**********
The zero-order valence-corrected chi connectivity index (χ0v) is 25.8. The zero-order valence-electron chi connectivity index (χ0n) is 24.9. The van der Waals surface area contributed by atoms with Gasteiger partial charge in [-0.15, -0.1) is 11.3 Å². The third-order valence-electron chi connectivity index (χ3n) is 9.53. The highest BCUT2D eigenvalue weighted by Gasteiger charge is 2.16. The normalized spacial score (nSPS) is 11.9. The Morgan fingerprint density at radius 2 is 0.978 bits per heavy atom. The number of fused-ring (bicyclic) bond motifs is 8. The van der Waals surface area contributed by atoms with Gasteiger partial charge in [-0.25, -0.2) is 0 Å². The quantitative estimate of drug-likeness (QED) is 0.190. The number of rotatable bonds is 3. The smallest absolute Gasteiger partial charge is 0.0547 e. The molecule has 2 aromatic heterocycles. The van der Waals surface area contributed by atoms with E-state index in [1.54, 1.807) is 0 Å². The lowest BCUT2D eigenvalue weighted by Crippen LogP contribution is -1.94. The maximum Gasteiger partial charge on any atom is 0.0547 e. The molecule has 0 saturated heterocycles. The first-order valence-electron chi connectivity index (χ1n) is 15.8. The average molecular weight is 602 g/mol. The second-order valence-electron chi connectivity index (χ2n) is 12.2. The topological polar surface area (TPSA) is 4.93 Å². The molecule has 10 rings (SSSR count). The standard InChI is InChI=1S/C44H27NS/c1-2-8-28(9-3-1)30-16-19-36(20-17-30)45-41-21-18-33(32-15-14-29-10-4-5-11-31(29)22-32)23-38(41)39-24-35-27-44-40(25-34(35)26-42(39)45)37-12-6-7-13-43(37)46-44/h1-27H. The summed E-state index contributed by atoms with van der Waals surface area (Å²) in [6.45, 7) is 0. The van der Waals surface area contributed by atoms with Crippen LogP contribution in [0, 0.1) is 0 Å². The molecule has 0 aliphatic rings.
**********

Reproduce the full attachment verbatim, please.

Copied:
The zero-order valence-corrected chi connectivity index (χ0v) is 25.8. The zero-order valence-electron chi connectivity index (χ0n) is 24.9. The van der Waals surface area contributed by atoms with Gasteiger partial charge in [-0.15, -0.1) is 11.3 Å². The third-order valence-electron chi connectivity index (χ3n) is 9.53. The highest BCUT2D eigenvalue weighted by Gasteiger charge is 2.16. The normalized spacial score (nSPS) is 11.9. The Morgan fingerprint density at radius 2 is 0.978 bits per heavy atom. The number of fused-ring (bicyclic) bond motifs is 8. The van der Waals surface area contributed by atoms with Gasteiger partial charge in [-0.25, -0.2) is 0 Å². The quantitative estimate of drug-likeness (QED) is 0.190. The number of rotatable bonds is 3. The smallest absolute Gasteiger partial charge is 0.0547 e. The molecule has 2 aromatic heterocycles. The van der Waals surface area contributed by atoms with E-state index in [1.54, 1.807) is 0 Å². The lowest BCUT2D eigenvalue weighted by Crippen LogP contribution is -1.94. The maximum Gasteiger partial charge on any atom is 0.0547 e. The molecule has 0 saturated heterocycles. The first-order valence-electron chi connectivity index (χ1n) is 15.8. The average molecular weight is 602 g/mol. The second-order valence-electron chi connectivity index (χ2n) is 12.2. The topological polar surface area (TPSA) is 4.93 Å². The molecule has 10 rings (SSSR count). The standard InChI is InChI=1S/C44H27NS/c1-2-8-28(9-3-1)30-16-19-36(20-17-30)45-41-21-18-33(32-15-14-29-10-4-5-11-31(29)22-32)23-38(41)39-24-35-27-44-40(25-34(35)26-42(39)45)37-12-6-7-13-43(37)46-44/h1-27H. The summed E-state index contributed by atoms with van der Waals surface area (Å²) in [6.45, 7) is 0. The van der Waals surface area contributed by atoms with Crippen LogP contribution in [0, 0.1) is 0 Å². The molecule has 0 aliphatic rings.